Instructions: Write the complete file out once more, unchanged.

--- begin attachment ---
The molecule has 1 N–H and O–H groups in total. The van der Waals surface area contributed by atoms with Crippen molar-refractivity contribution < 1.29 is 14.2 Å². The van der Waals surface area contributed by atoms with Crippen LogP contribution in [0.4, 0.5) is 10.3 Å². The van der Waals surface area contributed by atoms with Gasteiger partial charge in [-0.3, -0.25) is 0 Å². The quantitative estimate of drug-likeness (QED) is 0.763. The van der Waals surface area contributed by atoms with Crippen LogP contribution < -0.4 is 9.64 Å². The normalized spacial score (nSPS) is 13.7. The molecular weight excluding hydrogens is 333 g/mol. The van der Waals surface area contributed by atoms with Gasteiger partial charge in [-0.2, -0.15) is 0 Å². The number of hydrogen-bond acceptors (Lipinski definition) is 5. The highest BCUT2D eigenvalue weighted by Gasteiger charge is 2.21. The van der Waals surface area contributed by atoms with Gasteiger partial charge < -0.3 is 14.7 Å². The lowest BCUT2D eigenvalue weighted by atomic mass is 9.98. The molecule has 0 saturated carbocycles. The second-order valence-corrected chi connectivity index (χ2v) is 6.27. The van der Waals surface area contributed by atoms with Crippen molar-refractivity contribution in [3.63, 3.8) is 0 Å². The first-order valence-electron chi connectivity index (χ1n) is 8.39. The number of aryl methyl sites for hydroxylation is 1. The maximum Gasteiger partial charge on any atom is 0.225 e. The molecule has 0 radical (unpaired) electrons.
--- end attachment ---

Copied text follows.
The molecule has 1 N–H and O–H groups in total. The van der Waals surface area contributed by atoms with Crippen molar-refractivity contribution < 1.29 is 14.2 Å². The van der Waals surface area contributed by atoms with Crippen LogP contribution in [0.4, 0.5) is 10.3 Å². The van der Waals surface area contributed by atoms with Gasteiger partial charge in [-0.3, -0.25) is 0 Å². The quantitative estimate of drug-likeness (QED) is 0.763. The van der Waals surface area contributed by atoms with Crippen LogP contribution < -0.4 is 9.64 Å². The normalized spacial score (nSPS) is 13.7. The molecular weight excluding hydrogens is 333 g/mol. The van der Waals surface area contributed by atoms with Gasteiger partial charge in [-0.2, -0.15) is 0 Å². The number of hydrogen-bond acceptors (Lipinski definition) is 5. The highest BCUT2D eigenvalue weighted by Gasteiger charge is 2.21. The van der Waals surface area contributed by atoms with Gasteiger partial charge < -0.3 is 14.7 Å². The lowest BCUT2D eigenvalue weighted by atomic mass is 9.98. The molecule has 0 saturated carbocycles. The second-order valence-corrected chi connectivity index (χ2v) is 6.27. The van der Waals surface area contributed by atoms with Crippen molar-refractivity contribution in [3.63, 3.8) is 0 Å². The first-order valence-electron chi connectivity index (χ1n) is 8.39. The number of aryl methyl sites for hydroxylation is 1. The maximum Gasteiger partial charge on any atom is 0.225 e. The molecule has 0 radical (unpaired) electrons.